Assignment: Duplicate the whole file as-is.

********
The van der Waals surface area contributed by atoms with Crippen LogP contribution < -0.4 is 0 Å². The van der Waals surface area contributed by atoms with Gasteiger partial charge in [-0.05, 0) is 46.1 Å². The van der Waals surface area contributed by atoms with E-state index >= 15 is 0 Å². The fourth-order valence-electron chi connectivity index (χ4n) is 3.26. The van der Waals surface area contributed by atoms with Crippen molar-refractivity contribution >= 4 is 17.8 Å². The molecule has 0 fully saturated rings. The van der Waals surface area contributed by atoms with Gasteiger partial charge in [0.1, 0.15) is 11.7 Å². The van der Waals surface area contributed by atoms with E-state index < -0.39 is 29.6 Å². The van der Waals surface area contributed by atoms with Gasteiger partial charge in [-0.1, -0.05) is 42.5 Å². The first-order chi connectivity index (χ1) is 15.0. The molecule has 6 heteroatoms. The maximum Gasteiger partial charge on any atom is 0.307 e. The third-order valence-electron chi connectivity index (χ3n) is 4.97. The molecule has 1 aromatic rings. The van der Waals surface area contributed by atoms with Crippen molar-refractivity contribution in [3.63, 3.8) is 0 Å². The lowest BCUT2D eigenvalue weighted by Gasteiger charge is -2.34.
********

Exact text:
The van der Waals surface area contributed by atoms with Crippen LogP contribution < -0.4 is 0 Å². The van der Waals surface area contributed by atoms with Gasteiger partial charge in [-0.05, 0) is 46.1 Å². The van der Waals surface area contributed by atoms with E-state index >= 15 is 0 Å². The fourth-order valence-electron chi connectivity index (χ4n) is 3.26. The van der Waals surface area contributed by atoms with Crippen molar-refractivity contribution >= 4 is 17.8 Å². The molecule has 0 fully saturated rings. The van der Waals surface area contributed by atoms with Gasteiger partial charge in [0.1, 0.15) is 11.7 Å². The van der Waals surface area contributed by atoms with E-state index < -0.39 is 29.6 Å². The van der Waals surface area contributed by atoms with Gasteiger partial charge in [-0.1, -0.05) is 42.5 Å². The first-order chi connectivity index (χ1) is 15.0. The molecule has 6 heteroatoms. The maximum Gasteiger partial charge on any atom is 0.307 e. The third-order valence-electron chi connectivity index (χ3n) is 4.97. The molecule has 1 aromatic rings. The van der Waals surface area contributed by atoms with Crippen molar-refractivity contribution in [3.63, 3.8) is 0 Å². The lowest BCUT2D eigenvalue weighted by Gasteiger charge is -2.34.